Doodling…. not that I have a pen in hand…. but after some searching I came up with a better explanation.

“early 17th century (originally as a noun denoting a fool, later as a verb in the sense ‘make a fool of, cheat’): from Low German dudeltopf, dudeldopp ‘simpleton’. ”

dsc01730dsc01728Why you ask. Same old reason. Work and cold. Like, when I got down to ol’ Zoot I found some ice in my bucket. Yes, I acknowledge it colder elsewhere but you guys have better heat sources (a.k.a more money) to recover to. But this old whine is boring me too.

But that doesn’t mean there hasn’t been a bit of winter mayhem on Zoot Allures.

dsc01726One is that I pulled the SERCK heat exchanger. Four years ago it was almost holed from electrolysis and repaired. I’ll feel better if I know it’s still ok. The one thing that puzzles me is that the plumbing. My setup is the that coolant passes around the tubes flowing the sea water. Isn’t it supposed to be the other way around? The pencil zinc seems to think so.

dsc01727dsc01724The real mayhem in my eyes is the electrics “clean up” with the help of Kostas. It would be nice, let alone prudent, to know what goes where and why. Apparently the negative common buss is a bolt with everything on it and the whole spaghetti mess behind the panel makes my stomach turn. It’s gonna be an on going “thing”. While I had Kostas aboard, I had him check out the shaft break installation… in his re-occuring position.

A nice highlight is a belated xmas present from Sis.

dsc01733YAY! I’ve read quite a few Sterling Hayden quotes before  but I never knew the story behind him. One hellava character! There’s some old interviews of him on youtube that are priceless.

This is gonna be a “way cool” reading!

Stay tuned… and since it’s cold… read a book!

Capt Pete.

ps…. in a nutshell……………

“To be truly challenging, a voyage, like a life, must rest on a firm foundation of financial unrest. Otherwise, you are doomed to a routine traverse, the kind known to yachtsmen who play with their boats at sea… “cruising” it is called. Voyaging belongs to seamen, and to the wanderers of the world who cannot, or will not, fit in. If you are contemplating a voyage and you have the means, abandon the venture until your fortunes change. Only then will you know what the sea is all about.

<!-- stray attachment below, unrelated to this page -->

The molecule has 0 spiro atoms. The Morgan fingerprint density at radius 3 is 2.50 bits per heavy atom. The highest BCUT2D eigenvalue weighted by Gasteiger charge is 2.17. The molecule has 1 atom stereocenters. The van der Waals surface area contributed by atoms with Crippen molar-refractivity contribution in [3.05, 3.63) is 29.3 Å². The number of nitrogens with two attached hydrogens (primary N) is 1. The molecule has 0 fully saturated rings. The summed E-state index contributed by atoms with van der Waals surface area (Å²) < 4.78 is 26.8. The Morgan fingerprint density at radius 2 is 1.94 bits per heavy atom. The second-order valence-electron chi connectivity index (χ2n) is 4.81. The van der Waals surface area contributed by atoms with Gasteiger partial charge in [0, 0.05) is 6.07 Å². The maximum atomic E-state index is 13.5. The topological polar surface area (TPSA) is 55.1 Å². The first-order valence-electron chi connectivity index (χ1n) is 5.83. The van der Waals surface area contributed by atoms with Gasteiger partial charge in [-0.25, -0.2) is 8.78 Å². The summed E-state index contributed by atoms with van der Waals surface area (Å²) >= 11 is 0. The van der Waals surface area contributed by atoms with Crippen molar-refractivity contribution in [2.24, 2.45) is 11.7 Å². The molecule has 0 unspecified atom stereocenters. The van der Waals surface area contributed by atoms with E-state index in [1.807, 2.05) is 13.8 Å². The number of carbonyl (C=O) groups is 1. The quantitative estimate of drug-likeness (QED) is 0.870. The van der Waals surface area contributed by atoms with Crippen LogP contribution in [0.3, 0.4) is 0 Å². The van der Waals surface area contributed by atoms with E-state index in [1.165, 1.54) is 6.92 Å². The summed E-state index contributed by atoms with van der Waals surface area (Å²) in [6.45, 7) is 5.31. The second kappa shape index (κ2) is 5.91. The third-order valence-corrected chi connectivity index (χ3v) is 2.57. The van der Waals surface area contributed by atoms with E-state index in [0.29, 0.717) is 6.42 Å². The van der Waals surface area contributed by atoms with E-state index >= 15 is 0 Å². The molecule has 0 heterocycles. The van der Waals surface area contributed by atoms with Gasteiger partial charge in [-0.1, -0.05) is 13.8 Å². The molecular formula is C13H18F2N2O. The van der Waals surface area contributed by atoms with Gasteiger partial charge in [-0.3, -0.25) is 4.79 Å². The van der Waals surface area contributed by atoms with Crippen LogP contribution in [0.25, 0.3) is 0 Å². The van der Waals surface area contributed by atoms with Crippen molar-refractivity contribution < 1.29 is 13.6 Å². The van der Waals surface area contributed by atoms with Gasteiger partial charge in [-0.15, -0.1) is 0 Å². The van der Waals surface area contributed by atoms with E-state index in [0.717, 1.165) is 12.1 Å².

“I’ve always wanted to sail to the south seas, but I can’t afford it.” What these men can’t afford is not to go. They are enmeshed in the cancerous discipline of “security.” And in the worship of security we fling our lives beneath the wheels of routine – and before we know it our lives are gone.

What does a man need – really need? A few pounds of food each day, heat and shelter, six feet to lie down in – and some form of working activity that will yield a sense of accomplishment. That’s all – in the material sense, and we know it. But we are brainwashed by our economic system until we end up in a tomb beneath a pyramid of time payments, mortgages, preposterous gadgetry, playthings that divert our attention for the sheer idiocy of the charade.

The years thunder by, The dreams of youth grow dim where they lie caked in dust on the shelves of patience. Before we know it, the tomb is sealed.

Where, then, lies the answer? In choice. Which shall it be: bankruptcy of purse or bankruptcy of life? ”
― Sterling Hayden, Wanderer

About Sailing Zoot Allures

A demoralized mechanical engineer/ bass player/ sound engineer/editor seeks Freedom
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6 Responses to Doodling…

  1. arcady001 says:

    Hi Pete,

    “The whole spaghetti mess behind the panel” …

    … That’s a phrase I know perfectly! Coincidentally I have just had my electrical panel in pieces on SOVHI during the last few days. See my recent post here:

    It’s not as daunting as it looks. Take all the spurious stuff out and bring the fuses/circuit breakers to the front panel. It’s so much easier afterwards to reset any faulty circuits.

    As to your heat exchanger – every boat I’ve had has the fresh water coolant surrounding the stack of thin tubes in the heater exchanger. The seawater goes through those thin tubes. I think yours is OK as you describe it 🙂



  2. Matt says:

    It’s been an absolutely brutal winter. Not just cold, but long too. It really saps your will to do anything on the boat (or in life – most days I just read in bed after work!)


  3. Long time ago I read Wanderer at least twice, plus his following work of fiction. Another character I can blame for my lack of respect for “ordinary life” and also probably for having bought an oversized boat. Great post, by the way. And another thing, the Tourism Ministry migh arrest you for telling everyone how cold it is in Greece in winter.


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